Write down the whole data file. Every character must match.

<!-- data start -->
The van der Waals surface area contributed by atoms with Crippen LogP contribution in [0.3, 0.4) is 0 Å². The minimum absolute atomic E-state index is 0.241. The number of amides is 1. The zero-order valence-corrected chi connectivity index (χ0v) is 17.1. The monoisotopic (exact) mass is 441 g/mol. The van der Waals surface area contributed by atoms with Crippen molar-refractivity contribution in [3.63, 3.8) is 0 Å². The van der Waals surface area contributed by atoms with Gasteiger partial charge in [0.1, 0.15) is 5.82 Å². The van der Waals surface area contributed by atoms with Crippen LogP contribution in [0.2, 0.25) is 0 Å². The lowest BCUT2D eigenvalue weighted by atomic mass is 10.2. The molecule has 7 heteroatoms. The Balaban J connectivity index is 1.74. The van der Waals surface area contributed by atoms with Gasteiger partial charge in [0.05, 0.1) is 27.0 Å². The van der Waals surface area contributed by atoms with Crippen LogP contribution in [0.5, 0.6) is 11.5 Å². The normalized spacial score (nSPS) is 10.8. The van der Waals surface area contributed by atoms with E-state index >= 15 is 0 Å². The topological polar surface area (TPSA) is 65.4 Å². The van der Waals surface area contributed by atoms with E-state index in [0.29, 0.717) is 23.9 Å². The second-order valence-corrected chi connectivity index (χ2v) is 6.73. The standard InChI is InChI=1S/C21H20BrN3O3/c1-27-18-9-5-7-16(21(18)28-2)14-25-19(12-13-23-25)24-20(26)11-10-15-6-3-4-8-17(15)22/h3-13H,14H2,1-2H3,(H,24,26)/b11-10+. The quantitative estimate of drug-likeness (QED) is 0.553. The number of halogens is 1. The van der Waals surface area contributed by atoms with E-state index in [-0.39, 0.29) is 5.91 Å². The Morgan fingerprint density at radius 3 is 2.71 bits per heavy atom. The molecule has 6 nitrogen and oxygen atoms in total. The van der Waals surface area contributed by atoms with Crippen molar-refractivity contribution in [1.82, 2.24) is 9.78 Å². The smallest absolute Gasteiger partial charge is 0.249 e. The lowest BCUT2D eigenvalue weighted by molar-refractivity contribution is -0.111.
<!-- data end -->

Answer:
The van der Waals surface area contributed by atoms with Crippen LogP contribution in [0.3, 0.4) is 0 Å². The minimum absolute atomic E-state index is 0.241. The number of amides is 1. The zero-order valence-corrected chi connectivity index (χ0v) is 17.1. The monoisotopic (exact) mass is 441 g/mol. The van der Waals surface area contributed by atoms with Crippen molar-refractivity contribution in [3.63, 3.8) is 0 Å². The van der Waals surface area contributed by atoms with Gasteiger partial charge in [0.1, 0.15) is 5.82 Å². The van der Waals surface area contributed by atoms with Crippen LogP contribution in [0.2, 0.25) is 0 Å². The lowest BCUT2D eigenvalue weighted by atomic mass is 10.2. The molecule has 7 heteroatoms. The Balaban J connectivity index is 1.74. The van der Waals surface area contributed by atoms with Gasteiger partial charge in [0.05, 0.1) is 27.0 Å². The van der Waals surface area contributed by atoms with Crippen LogP contribution in [0.5, 0.6) is 11.5 Å². The normalized spacial score (nSPS) is 10.8. The van der Waals surface area contributed by atoms with E-state index >= 15 is 0 Å². The topological polar surface area (TPSA) is 65.4 Å². The van der Waals surface area contributed by atoms with E-state index in [0.29, 0.717) is 23.9 Å². The second-order valence-corrected chi connectivity index (χ2v) is 6.73. The standard InChI is InChI=1S/C21H20BrN3O3/c1-27-18-9-5-7-16(21(18)28-2)14-25-19(12-13-23-25)24-20(26)11-10-15-6-3-4-8-17(15)22/h3-13H,14H2,1-2H3,(H,24,26)/b11-10+. The quantitative estimate of drug-likeness (QED) is 0.553. The number of halogens is 1. The van der Waals surface area contributed by atoms with E-state index in [-0.39, 0.29) is 5.91 Å². The Morgan fingerprint density at radius 3 is 2.71 bits per heavy atom. The molecule has 6 nitrogen and oxygen atoms in total. The van der Waals surface area contributed by atoms with Crippen molar-refractivity contribution in [1.82, 2.24) is 9.78 Å². The smallest absolute Gasteiger partial charge is 0.249 e. The lowest BCUT2D eigenvalue weighted by molar-refractivity contribution is -0.111.